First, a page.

Is your nighttime work focus actually better than daytime? Biorhythms? Habit?
We often face tasks while at work that we cannot complete during the day. If you have low level anxiety or suffer from perfectionism you may procrastinate your work through the day. But, this is not always a problem. Then when the deadline of night comes along, your body shoots out a little cortisol and you feel alive, clear-minded and focused. Then you may start to feel a little wired as the night goes on.
Some recent research has shown that you can get more work done at night. However, you must still get enough sleep afterwards. For night owls, this is even more true.
This is true not just for night owls, but for most workers in general.
More Relaxed at Night
At the end of the day, most workers breathe an audible sigh of relief—the major tasks are done, and your mind is free until tomorrow. For some this means that their minds shut off for the evening, but for vampires it can provide a burst of motivation.
This is because we are more relaxed if there is less expected of us at that particular time. Chances are, your boss or coworkers won’t be calling you at midnight or 3 am.
Sense of Relaxation
There is also the sense of relaxation that comes with:
Lack of expectation for news or communication.
New laws, policies, or major updates are not likely to be released at night.
You don’t expect to make or receive phone calls from associates or your boss.
There will likely not be new work assignments designated in the late evening hours.
There is much less going on in the evening than during the day, including:
Minimized contact with others
Less outside noises
Fewer tasks to complete
When you are faced with limited external stimuli, your ability to focus improves drastically. People associate the day with activities such as commuting, fitness routines, school, and work, but our nights are generally considered open. The song “Night Time, My Time” comes to mind.
The truth is that during the day, there is stuff going on all around employees at work—its inevitable to get sucked in from time to time, which diminishes your ability to focus. At night, this is a non-issue.
The bottom line in all of this is that nighttime work focus begins mainly for night owls, as there are some diehard morning people who are most productive in the very early hours of the morning. However, for those night-dwellers, nighttime work focus is greatly improved because of being in a more relaxed state. They face fewer distractions that could hinder concentration. Yet, graveyard and night shifts are a rarity. Approximately three-fourths of U.S. workers work day jobs. They start their workday in the four-hour span between 6 a.m. and 10 a.m.
Yet. as remote work remains a “thing” in the future of work, employees can set their own schedule to parallel the times to work that match their most productive period.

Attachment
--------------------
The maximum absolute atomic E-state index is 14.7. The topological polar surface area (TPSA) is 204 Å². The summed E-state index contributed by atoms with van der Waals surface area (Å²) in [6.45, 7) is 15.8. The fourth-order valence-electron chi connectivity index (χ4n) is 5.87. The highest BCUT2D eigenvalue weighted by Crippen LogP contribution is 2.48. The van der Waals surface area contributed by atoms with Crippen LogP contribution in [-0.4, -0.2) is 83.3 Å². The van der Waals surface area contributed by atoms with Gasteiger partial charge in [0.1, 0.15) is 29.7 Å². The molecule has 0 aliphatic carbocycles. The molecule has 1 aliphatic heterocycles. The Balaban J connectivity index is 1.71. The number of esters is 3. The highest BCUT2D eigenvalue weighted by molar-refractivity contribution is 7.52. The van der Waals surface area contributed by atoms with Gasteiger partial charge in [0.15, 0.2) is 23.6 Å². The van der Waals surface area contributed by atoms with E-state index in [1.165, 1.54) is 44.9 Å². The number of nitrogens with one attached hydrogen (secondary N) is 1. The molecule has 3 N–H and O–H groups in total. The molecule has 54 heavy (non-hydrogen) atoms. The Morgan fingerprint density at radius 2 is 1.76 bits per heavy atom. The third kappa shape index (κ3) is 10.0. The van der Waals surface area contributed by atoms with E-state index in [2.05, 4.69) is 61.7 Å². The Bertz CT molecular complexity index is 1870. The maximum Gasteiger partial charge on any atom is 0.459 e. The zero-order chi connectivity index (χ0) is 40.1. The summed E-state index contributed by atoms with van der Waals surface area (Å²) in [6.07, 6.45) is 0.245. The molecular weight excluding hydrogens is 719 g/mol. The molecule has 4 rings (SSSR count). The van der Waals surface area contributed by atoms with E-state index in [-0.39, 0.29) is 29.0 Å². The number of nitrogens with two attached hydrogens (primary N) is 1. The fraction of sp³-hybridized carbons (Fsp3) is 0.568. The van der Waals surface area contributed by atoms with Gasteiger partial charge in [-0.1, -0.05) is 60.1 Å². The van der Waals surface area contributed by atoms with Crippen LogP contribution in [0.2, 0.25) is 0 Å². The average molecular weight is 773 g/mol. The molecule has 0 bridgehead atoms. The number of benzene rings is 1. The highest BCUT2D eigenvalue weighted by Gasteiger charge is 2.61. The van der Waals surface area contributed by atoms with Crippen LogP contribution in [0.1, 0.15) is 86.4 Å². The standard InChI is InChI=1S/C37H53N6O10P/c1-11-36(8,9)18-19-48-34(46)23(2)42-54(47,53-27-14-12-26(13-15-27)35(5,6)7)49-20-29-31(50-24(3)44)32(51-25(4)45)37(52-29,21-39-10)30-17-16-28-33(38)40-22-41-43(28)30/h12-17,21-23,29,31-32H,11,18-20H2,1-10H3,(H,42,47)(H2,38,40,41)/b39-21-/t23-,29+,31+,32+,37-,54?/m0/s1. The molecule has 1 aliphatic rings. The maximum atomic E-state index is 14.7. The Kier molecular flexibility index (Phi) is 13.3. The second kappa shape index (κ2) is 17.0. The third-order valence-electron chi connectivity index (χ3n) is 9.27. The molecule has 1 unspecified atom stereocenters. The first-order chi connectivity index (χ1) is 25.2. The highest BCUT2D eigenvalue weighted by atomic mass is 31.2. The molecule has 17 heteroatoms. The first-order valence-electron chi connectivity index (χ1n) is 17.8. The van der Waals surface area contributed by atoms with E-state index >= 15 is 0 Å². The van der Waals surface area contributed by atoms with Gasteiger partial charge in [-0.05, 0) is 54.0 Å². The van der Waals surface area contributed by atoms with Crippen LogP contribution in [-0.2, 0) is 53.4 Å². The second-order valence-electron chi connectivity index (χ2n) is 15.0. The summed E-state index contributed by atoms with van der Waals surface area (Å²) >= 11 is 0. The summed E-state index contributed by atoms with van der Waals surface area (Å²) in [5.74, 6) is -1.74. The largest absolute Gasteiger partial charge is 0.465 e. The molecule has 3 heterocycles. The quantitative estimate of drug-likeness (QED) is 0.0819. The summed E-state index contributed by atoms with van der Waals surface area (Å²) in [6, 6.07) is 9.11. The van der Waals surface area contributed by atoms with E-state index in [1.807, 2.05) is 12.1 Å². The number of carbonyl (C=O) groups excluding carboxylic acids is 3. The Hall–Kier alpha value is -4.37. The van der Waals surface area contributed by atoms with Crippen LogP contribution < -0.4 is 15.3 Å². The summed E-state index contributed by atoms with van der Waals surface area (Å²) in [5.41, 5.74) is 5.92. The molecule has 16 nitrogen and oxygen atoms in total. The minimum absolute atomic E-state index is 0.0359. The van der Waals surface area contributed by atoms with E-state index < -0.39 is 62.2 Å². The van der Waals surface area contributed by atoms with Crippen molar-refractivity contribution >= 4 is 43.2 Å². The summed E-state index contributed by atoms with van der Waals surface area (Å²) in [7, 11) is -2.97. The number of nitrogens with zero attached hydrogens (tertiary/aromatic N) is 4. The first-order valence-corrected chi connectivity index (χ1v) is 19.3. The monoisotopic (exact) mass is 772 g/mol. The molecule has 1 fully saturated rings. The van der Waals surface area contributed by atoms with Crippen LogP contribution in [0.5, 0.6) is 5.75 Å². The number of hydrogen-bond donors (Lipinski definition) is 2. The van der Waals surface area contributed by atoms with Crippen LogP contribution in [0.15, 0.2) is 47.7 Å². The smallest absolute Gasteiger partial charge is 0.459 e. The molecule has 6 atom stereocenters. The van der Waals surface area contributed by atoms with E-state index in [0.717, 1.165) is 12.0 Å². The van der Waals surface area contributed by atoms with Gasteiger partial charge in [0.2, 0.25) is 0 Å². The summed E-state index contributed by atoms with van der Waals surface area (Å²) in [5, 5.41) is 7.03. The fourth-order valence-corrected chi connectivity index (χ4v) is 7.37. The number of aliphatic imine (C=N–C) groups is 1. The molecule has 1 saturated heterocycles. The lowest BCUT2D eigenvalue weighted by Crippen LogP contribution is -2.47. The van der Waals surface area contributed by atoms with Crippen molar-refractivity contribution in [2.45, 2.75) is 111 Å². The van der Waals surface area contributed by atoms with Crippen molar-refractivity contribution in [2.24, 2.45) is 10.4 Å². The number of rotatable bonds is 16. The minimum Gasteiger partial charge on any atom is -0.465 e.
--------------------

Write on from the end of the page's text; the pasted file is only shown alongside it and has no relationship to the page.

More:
Does your organization need more 2nd or 3rd shift workers? Flexicrew has willing, hard working shift candidates available Right Now! Contact Flexicrew Staffing today and we will quickly deliver those night owls with nighttime work focus your organization needs.
Why do some thoughtful companies and productive employees say goodbye to multitasking? It seems like multitasking should be a productive tool at work, right? Although multitasking may appear to be beneficial but in reality it has a serious impact on performance and productivity. Research shows it can reduce your productivity level by almost 40%. It also increases workers’ stress levels. This goes for everyone, including managers with busy schedules, supervisors, and ordinary personnel in the workforce.
That’s why leading companies, big and small are training their workers to reduce or avoid multitasking.
Across the board, multitasking comes highly unrecommended. Though there are plentiful reasons why, three of the most important reasons to say goodbye to multitasking are:
our brains can’t handle it, 2. it compromises work quality, and 3. it decreases efficiency.
1.Our Brains are Incapable of Multitasking
At the foundation of it all, our brains do not have the capacity to accurately focus on more than one task at a time. Because multitasking requires your mind to alternate between different things, it can cause your brain to malfunction.
This means that your cognitive processes will not be as attentive or susceptible to new information. Though you may feel confident that you’re getting a lot done, in reality you are losing touch with your priorities:
You may finish multiple tasks at once, but you cannot rank their importance
The brain cannot give balanced values when multitasking
This means that you can overlook top priorities and lose sight of objectives
2. Compromised Work Quality
When you are multitasking, you often become overwhelmed with your workload, and this leads to taking shortcuts. Though you may be the first to complete a task, it will severely reduce its quality. Even worse is that the more we cheat by taking these shortcuts, the more likely we are to make a habit of it.
Another consequence of multitasking is that it kills creativity. Your mind needs a certain amount of free space in order to think in the abstract, and if you’re multitasking you won’t have any room left over. If this happens, there likely won’t be producing any innovate ideas, which is essential in worklife.
3. Decreased Efficiency
Finally, multitasking can have a negative impact on efficiency. Research shows that the more tasks you try to tackle at once, the less efficiently they will be completed. Because the goal of multitasking is to improve efficiency, this is very counterproductive.
Multitasking and Stress
Consistent multitasking can really wipe out a worker, which further hinders your progress. The added stress can lead to:
Inability for critical thinking